Puerto Rico may not have statehood status, but it’s picking up some of the United States’ habits. Lately, that means weighing bankruptcy. And, like the United States, ballooning pension obligations are a major reason Puerto Rico is wearing the proverbial fiscal handcuffs.
Momentum is building toward a deal that would make painful losses inevitable for investors holding about $20 billion in bonds issued by Puerto Rico’s highway, water and electricity authorities even as some big U.S. mutual funds launch a legal battle to squelch a new law that authorizes a restructuring.
The Puerto Rican government and most of its creditors have hired U.S.-based bankruptcy experts to advise them through the Caribbean island’s efforts to solve its debt problem, and the resolution figures to look a lot like a U.S.-style bankruptcy.
The crisis came to a head late last month when Governor Alejandro Garcia Padilla pushed through the Public Corporations Debt Enforcement and Recovery Act to create a bankruptcy-like process for restructuring the debt of commonwealth-run corporations.
This isn’t coming out of nowhere; the writing has been on the wall recently. Just two weeks ago, Fitch downgraded a number of Puerto Rico’s bonds. From a Fitch press release via Business Wire:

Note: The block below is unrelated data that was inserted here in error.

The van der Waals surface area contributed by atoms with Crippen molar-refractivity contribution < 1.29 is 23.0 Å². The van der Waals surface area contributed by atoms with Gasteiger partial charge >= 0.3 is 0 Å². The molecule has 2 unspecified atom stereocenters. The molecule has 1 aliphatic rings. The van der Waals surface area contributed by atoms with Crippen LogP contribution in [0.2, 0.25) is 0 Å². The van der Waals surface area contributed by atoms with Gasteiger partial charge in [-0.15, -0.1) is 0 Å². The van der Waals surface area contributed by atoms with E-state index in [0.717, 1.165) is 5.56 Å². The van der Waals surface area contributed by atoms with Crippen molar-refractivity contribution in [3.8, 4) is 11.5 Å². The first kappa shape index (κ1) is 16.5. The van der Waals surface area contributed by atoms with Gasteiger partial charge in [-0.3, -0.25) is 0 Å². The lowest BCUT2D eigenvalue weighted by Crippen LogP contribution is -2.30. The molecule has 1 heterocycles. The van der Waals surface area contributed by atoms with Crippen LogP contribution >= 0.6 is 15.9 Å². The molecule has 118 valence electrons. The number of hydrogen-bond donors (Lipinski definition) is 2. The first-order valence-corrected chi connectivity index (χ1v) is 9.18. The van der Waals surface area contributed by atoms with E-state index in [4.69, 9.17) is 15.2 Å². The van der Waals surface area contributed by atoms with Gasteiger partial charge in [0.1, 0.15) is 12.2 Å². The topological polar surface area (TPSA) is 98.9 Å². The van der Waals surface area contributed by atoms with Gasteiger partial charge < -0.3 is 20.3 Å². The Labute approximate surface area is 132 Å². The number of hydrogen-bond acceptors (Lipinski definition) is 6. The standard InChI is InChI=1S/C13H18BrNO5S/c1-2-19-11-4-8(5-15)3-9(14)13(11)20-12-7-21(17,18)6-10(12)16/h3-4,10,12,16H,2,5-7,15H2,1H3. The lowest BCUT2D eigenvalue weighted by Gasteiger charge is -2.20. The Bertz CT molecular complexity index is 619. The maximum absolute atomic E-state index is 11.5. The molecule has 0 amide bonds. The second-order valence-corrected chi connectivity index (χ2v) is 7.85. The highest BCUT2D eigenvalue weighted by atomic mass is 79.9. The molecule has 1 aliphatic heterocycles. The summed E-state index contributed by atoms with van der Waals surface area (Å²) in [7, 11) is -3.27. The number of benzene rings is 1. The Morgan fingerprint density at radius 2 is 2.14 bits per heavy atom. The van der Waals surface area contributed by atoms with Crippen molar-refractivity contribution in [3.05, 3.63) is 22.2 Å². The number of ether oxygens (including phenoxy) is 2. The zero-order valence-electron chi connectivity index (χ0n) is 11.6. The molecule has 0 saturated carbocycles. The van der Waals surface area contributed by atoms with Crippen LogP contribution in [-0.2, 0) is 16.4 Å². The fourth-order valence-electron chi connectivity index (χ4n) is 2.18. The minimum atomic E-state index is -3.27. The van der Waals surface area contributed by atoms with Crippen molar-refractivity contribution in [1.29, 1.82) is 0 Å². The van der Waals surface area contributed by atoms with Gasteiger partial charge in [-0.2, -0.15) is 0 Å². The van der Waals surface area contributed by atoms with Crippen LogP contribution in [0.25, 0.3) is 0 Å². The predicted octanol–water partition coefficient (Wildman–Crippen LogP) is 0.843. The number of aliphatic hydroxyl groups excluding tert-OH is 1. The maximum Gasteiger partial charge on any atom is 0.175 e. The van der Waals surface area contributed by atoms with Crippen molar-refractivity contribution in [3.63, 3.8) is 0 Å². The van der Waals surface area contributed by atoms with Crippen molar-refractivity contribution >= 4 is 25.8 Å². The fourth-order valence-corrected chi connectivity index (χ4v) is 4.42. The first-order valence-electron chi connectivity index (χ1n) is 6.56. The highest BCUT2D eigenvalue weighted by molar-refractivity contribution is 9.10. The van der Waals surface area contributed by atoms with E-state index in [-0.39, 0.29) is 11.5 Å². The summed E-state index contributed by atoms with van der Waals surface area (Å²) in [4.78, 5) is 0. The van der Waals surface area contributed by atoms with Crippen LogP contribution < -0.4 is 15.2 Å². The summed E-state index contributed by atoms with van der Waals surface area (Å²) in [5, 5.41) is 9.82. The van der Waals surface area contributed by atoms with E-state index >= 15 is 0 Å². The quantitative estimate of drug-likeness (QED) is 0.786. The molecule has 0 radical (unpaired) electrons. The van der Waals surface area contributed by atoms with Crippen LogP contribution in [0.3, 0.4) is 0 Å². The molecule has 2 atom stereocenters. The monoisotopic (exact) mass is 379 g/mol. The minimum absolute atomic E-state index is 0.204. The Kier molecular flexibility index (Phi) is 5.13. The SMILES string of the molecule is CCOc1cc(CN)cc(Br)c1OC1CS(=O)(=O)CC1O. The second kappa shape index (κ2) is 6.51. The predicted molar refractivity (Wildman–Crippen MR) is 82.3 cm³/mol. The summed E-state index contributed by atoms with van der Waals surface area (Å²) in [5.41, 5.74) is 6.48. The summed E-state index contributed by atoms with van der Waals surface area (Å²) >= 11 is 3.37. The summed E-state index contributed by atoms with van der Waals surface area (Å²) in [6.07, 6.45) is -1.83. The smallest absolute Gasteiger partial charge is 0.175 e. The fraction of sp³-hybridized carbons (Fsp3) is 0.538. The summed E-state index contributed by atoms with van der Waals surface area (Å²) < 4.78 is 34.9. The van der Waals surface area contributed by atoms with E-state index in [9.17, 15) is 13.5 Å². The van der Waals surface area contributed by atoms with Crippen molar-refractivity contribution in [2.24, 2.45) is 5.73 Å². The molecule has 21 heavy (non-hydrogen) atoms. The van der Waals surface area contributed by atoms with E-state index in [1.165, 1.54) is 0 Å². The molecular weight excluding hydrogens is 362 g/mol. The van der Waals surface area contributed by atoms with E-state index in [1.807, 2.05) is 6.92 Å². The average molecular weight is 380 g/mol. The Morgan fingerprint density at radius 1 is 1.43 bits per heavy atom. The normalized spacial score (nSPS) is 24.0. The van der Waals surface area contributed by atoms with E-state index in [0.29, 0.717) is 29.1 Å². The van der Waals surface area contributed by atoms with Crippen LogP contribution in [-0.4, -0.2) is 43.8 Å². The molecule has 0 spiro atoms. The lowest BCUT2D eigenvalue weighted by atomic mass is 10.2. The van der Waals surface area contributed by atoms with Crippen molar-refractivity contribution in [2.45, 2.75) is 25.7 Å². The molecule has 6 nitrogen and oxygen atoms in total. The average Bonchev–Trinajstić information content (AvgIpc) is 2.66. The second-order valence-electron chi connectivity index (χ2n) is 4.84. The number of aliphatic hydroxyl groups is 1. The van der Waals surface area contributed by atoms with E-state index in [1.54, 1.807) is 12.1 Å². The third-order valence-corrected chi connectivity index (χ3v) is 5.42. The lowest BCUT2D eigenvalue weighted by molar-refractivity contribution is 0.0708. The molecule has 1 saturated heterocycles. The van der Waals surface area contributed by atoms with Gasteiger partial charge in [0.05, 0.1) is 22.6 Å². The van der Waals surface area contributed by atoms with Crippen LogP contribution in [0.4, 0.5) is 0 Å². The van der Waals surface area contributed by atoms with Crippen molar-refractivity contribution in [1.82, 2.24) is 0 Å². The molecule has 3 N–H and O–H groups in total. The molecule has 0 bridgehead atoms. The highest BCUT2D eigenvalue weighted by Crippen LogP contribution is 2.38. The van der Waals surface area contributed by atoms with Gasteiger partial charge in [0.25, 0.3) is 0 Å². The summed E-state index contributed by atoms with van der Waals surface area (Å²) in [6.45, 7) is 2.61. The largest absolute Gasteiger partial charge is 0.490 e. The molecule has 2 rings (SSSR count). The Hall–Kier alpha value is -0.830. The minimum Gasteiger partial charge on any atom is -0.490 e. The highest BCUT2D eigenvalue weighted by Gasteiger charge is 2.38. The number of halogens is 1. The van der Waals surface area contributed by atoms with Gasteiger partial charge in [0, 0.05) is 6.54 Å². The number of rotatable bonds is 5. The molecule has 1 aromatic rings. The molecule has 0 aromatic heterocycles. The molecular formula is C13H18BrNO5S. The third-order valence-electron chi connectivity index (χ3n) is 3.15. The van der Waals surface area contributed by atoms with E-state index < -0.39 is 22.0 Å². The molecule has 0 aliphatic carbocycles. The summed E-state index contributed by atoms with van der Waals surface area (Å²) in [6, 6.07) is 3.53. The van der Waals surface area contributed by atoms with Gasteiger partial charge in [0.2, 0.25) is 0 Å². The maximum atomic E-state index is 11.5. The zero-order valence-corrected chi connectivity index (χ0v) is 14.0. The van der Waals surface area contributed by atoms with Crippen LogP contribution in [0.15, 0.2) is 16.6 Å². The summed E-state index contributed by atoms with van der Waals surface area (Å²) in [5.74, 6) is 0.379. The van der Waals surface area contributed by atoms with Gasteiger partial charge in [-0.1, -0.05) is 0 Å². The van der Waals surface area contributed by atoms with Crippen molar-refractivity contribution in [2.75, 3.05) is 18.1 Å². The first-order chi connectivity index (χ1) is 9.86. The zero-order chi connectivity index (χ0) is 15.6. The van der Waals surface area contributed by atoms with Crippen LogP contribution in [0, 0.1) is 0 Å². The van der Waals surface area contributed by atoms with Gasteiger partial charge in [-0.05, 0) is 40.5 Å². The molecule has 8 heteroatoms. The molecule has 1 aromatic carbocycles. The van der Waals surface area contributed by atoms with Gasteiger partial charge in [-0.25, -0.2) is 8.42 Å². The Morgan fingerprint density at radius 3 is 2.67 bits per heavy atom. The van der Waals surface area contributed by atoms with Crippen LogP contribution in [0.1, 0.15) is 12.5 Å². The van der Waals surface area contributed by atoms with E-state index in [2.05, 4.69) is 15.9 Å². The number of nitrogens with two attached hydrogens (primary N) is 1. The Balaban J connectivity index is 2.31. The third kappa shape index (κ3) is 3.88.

Puerto Rico’s bonded debt levels and unfunded pension liabilities are very high relative to U.S. states, with a large amount of outstanding debt issued for deficit financing purposes. Pension funding will remain exceptionally low even with the significant pension reform effort undertaken by the current administration, and the April 2014 Puerto Rico Supreme Court decision finding recent reforms of the teachers’ retirement system unconstitutional presented the administration with yet another challenge. The Commonwealth has stated in the past that without reform the teachers retirement system would confront an annual cash flow deficit beginning in fiscal 2020.
Puerto Rico tried earlier this year to reform its teacher pension system, which is set to run out of money by 2020. The Island passed a law that increased retirement ages and employee contributions, while mandating that the system adopt more 401(k) qualities. But a court struck down the law in April.